GAINESVILLE, Fla. — Howard Bishop Middle School celebrated becoming a UCF-Certified Community Partnership School on Tuesday night, their next step to improving the lives of their students.
“The Community Partnership Schools™ model at Howard Bishop Middle is a long-term commitment among Children’s Home Society of Florida, Alachua County School District, Alachua County Health Department, Santa Fe College and the University of Florida, bringing together high-quality academics, health care, counseling, mentoring and more — right on site at the school where students and families are comfortable,” a press release by the Children’s Home Society of Florida explained.
The school originally implemented the model in 2017, which increased access to “health and wellness services, counseling, family engagement, and after school activities,” according to the release.
Becoming UCF-certified takes it one step further with additional funding.
“The Florida legislature has given us about $7.4 million to fund our schools. Currently, we’re at 36 schools, and we’re expanding,” Dr. Tarcha Rentz, the program manager for UCF’s Center for Community Schools, said.
A major aspect of the model HBMS will use, which originally came from Evans High School in Orlando, places a focus on students’ mental health.
“I just love the model because you can’t miss a kid with these types of services,” Director of the Community Partnership School at HBMS LaToya Jennings-Lopez said.
HBMS principal Mike Gamble also explained that these partnerships are in place to give students services they need to be successful in school. This success has been a recent struggle for the school.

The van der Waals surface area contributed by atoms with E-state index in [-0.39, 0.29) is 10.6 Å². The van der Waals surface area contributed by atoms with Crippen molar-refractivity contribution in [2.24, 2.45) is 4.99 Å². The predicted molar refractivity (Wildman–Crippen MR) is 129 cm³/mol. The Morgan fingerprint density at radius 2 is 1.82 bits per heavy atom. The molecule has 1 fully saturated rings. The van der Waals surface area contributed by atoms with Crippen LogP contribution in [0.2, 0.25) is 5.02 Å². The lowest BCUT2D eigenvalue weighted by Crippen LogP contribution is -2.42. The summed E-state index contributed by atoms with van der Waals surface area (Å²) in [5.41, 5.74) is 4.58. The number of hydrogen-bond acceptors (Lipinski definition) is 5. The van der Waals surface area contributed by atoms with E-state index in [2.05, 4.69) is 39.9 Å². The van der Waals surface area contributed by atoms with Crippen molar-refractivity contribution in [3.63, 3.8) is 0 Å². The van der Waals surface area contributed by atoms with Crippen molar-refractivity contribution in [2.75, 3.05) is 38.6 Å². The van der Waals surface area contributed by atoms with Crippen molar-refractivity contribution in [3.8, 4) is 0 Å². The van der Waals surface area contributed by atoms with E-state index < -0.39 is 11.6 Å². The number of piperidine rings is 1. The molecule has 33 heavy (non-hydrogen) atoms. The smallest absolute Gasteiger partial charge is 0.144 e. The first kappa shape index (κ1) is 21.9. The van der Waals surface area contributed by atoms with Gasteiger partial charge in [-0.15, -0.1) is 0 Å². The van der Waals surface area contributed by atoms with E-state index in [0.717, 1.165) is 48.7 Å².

HBMS fluctuated between A and B grades from 2000 to 2013 before dropping to a C grade in 2014. After four-straight years of being a B school, HBMS dropped back to a C in 2022.
Additionally, HBMS qualifies as one of the near 1,700 Title I schools in the state of Florida, which is defined as schools where at least 40 percent of students enrolled come from low-income families, according to the U.S. Department of Education.
“The school was falling apart. Students weren’t really behaving appropriately. Teachers were overwhelmed with stress. And it sits in the community. It’s accessible. That’s what we generally look for,” Rentz said.
She explained that the center plans on requesting more funds for schools due to the success of community partnerships, especially at HBMS, where students are already feeling the positive effects of community partnerships.
Student Nylan Patterson told the crowd about Noble Sheep, an educational group founded by two former UF students to help students develop leadership skills, saying his future is bright after working with them.
Enijah Stephens, another student, described how GNV Bridge, an after-school tutoring program, helped improve her reading levels.
The idea of bringing a community partnership program to HBMS originated back in 2015, according to principal Mike Gamble.
“The whole purpose of this is to serve all of our students,” Gamble told the crowd of spectators in the school’s cafetorium Tuesday night. “All of our students, wherever they come from, have tremendous potential. Our job is to help them achieve that potential.”
The certification process didn’t begin until the spring of 2021, but had to be delayed due to extensive construction on the campus, according to Children’s Home Society of Florida senior director John Sherman.
The certification process began the following November, Sherman said. The certification itself, which was approved after the school satisfied 12 requirements, will last for five years, according to the press release.
With the certification in place, and students already feeling the effects of community partnership, the next step is to take the program and similar entities to other schools in the county.
“We’re looking to continue to grow, but we want to grow outside of these walls,” Jennings-Lopez said. “We’re looking at possibly hubbing or satelliting other programs to other schools. We’re looking to have more conversations to bring more people to the table. To talk about our county, not only our school, and how do we make the lives of student’s better district-wise.”